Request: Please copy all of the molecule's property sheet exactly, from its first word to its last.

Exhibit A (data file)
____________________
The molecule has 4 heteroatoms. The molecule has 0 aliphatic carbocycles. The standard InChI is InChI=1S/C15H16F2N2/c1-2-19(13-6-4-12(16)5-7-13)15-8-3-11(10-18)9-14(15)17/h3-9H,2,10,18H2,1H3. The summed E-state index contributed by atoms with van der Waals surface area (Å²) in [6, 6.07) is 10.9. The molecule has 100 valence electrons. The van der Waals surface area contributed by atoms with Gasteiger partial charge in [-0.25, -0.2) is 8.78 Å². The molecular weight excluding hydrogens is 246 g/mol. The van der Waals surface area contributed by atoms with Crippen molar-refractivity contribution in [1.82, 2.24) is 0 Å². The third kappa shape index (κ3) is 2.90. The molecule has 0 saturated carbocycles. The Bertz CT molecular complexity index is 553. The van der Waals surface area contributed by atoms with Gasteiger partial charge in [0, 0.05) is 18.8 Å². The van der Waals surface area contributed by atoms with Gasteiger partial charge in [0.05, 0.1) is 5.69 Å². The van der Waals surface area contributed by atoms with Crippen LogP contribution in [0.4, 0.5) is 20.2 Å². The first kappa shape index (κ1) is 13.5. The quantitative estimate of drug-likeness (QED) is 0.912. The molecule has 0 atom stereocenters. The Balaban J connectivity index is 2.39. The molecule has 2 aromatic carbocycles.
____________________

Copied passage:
The molecule has 4 heteroatoms. The molecule has 0 aliphatic carbocycles. The standard InChI is InChI=1S/C15H16F2N2/c1-2-19(13-6-4-12(16)5-7-13)15-8-3-11(10-18)9-14(15)17/h3-9H,2,10,18H2,1H3. The summed E-state index contributed by atoms with van der Waals surface area (Å²) in [6, 6.07) is 10.9. The molecule has 100 valence electrons. The van der Waals surface area contributed by atoms with Gasteiger partial charge in [-0.25, -0.2) is 8.78 Å². The molecular weight excluding hydrogens is 246 g/mol. The van der Waals surface area contributed by atoms with Crippen molar-refractivity contribution in [1.82, 2.24) is 0 Å². The third kappa shape index (κ3) is 2.90. The molecule has 0 saturated carbocycles. The Bertz CT molecular complexity index is 553. The van der Waals surface area contributed by atoms with Gasteiger partial charge in [0, 0.05) is 18.8 Å². The van der Waals surface area contributed by atoms with Gasteiger partial charge in [0.05, 0.1) is 5.69 Å². The van der Waals surface area contributed by atoms with Crippen LogP contribution in [0.4, 0.5) is 20.2 Å². The first kappa shape index (κ1) is 13.5. The quantitative estimate of drug-likeness (QED) is 0.912. The molecule has 0 atom stereocenters. The Balaban J connectivity index is 2.39. The molecule has 2 aromatic carbocycles.